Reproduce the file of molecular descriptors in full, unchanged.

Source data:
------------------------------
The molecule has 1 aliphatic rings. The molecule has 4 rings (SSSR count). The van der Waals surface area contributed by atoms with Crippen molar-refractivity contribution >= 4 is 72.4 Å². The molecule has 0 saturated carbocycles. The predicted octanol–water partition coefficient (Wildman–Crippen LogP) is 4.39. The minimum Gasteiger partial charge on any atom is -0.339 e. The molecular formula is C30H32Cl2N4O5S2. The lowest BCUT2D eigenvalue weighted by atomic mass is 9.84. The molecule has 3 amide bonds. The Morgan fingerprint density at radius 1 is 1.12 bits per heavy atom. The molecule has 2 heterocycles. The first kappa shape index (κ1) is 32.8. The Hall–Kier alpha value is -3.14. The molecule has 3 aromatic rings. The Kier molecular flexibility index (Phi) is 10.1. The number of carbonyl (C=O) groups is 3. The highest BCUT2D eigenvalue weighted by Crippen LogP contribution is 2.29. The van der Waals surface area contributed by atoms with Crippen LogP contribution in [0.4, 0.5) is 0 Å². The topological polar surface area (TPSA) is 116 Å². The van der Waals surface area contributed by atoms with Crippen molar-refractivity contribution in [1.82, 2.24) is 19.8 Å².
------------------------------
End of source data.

The molecule has 1 aliphatic rings. The molecule has 4 rings (SSSR count). The van der Waals surface area contributed by atoms with Crippen molar-refractivity contribution >= 4 is 72.4 Å². The molecule has 0 saturated carbocycles. The predicted octanol–water partition coefficient (Wildman–Crippen LogP) is 4.39. The minimum Gasteiger partial charge on any atom is -0.339 e. The molecular formula is C30H32Cl2N4O5S2. The lowest BCUT2D eigenvalue weighted by atomic mass is 9.84. The molecule has 3 amide bonds. The Morgan fingerprint density at radius 1 is 1.12 bits per heavy atom. The molecule has 2 heterocycles. The first kappa shape index (κ1) is 32.8. The Hall–Kier alpha value is -3.14. The molecule has 3 aromatic rings. The Kier molecular flexibility index (Phi) is 10.1. The number of carbonyl (C=O) groups is 3. The highest BCUT2D eigenvalue weighted by Crippen LogP contribution is 2.29. The van der Waals surface area contributed by atoms with Crippen LogP contribution in [0.4, 0.5) is 0 Å². The topological polar surface area (TPSA) is 116 Å². The van der Waals surface area contributed by atoms with Crippen molar-refractivity contribution in [1.82, 2.24) is 19.8 Å².